I think a bird song probably started it way back as a kid, I heard some beautiful birds singing and so one had an empathy for nature, it was fantastic and then when you see the colours of the Birds too, but it was only when I went to Kenya, I lived in Kenya for three years and was totally blown away by what the Kenyans had going on there, with their eco systems and their ecotourism, it was massive with beautiful game reserves, and seeing Giraffes lolloping along ,and the Zebras, the Lions and all those wonderful creatures, they just totally blew my mind and then, not only were they benefiting from ecotourism in a massive way and in just as big a way, they were benefitting from their agriculture, about 95% of Kenyan’s economy is either ecotourism or agriculture and that’s sustainable; sending their flowers to Europe daily, especially in winter, you find Kenyan flowers and fruit on tables, from Paris to London to Geneva, it’s just so incredible and amazing. I was working as a music producer and electro-acoustic engineer with Columbia broadcasting Services in Kenya but when I came back, I decided to be a farmer, I was very touched by the things Kenyans were doing – by that time, we in Nigeria had already abandoned our lands and most of our children thought that milk came from the tin. (whereas in Kenya, they know that milk comes from cows!) so I did a crash course at the International Institute of Tropical Agriculture (IITA) and started this farm in this place that you’re sitting right now (LUFASI Park) but luckily, the IITA advised me to do agro-forestry and that’s why we retain a lot of our forests. We practice agro forestry farming.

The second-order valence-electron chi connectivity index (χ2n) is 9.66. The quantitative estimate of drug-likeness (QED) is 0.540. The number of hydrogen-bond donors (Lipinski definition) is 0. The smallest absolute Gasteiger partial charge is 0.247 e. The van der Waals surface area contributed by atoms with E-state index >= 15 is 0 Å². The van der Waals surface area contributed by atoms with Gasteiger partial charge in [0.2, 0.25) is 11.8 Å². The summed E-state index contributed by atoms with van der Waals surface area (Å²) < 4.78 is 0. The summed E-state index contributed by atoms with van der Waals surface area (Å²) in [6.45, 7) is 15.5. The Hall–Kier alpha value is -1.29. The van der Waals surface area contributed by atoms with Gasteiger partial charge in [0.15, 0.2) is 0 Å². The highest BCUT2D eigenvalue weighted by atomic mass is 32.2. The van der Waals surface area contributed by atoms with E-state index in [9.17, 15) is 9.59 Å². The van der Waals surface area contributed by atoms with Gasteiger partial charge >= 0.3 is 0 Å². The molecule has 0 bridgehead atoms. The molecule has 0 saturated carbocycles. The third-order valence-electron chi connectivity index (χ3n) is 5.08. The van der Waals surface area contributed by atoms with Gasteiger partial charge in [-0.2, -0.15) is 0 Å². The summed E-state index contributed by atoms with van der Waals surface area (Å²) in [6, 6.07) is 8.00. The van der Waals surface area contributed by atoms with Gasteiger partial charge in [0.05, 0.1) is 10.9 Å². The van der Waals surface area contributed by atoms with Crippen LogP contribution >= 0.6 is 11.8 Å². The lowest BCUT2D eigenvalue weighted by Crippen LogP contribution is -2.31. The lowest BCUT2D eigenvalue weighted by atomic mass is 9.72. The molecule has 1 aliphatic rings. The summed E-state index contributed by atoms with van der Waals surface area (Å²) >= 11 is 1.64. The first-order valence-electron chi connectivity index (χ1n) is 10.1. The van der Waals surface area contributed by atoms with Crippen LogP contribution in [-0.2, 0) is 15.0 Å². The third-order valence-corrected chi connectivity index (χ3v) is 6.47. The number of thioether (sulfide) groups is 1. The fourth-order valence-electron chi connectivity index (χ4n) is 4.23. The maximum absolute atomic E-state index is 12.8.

Some people came to our farm from the Nigerian Conservation Foundation(NCF) as Bird watchers – a lot of them, foreigners and Nigerians and that sort of intrigued me and they connected me to the NCF and what pertained there, I was very impressed so I became a member and slowly started to learn more and more about how important it was to protect the environment and conserve it and in the process, I interacted with some highly intelligent and extremely well respected Nigerian personalities like the Chief S.L. Edu of blessed memory, Uzoma Philip Asiodu, Emeka Anyaoku and even the duke of Edinburgh. I was very impressed that these people were devoting so much time and resources to conservation so it must be important. I then kept learning and the more I learnt, the more I appreciated the importance, after a few more years, I came to realize that if we don’t preserve the environment, then we are condemning ourselves and our children and their children to a hellish future and then about 10 years ago, the climate change buzz came out, the scientist who had been shouting about climate change some 20/30 years ago and were considered to be weird and greenish fanatics, the reality started to dawn on people and I got involved even more so I was commissioned by the German Green party to do a documentary on Climate change for Nigeria , so I started learning more on climate change and the more I learnt, I really became scared. It really terrified me because I have children and the thought of my children becoming refugees and getting exposed to a cataclysmic activity that could just take their lives out instantly or even slowly or destroy their entire livelihood and all that we have built up for them and the thought of that really terrified me and not just for my children but other people’s children as well, and then big question mark became – why are we doing this to our children? and there was a phrase Prince Charles said that- “If we lose this battle, we shall be bequeathing unto our children, a poisoned chalice” which in our own colloquial language means- “we go dey give our pikin calabash wey poison dey inside” and I asked myself, why? – and the more research I did, the more truthful and serious I realized it was, just the thought of giving your child a calabash full of poison as your legacy is horrendous and horrific to me and whether we want to deny it or not, the reality is here. Climate change is real and the consequences of climate change will become totally unstoppable after a certain period of time, no one is sure as to what that time window is, it could be as short as 5 years from now, it might be as long as 10 – 15 years and so somewhere between 5 and 15 years, that’s the cut off point where the process becomes totally irreversible, and if we think that our puny technology can be compared to the technology of the ray of light coming from the sun and hitting the earth in just eight minutes then we must be joking.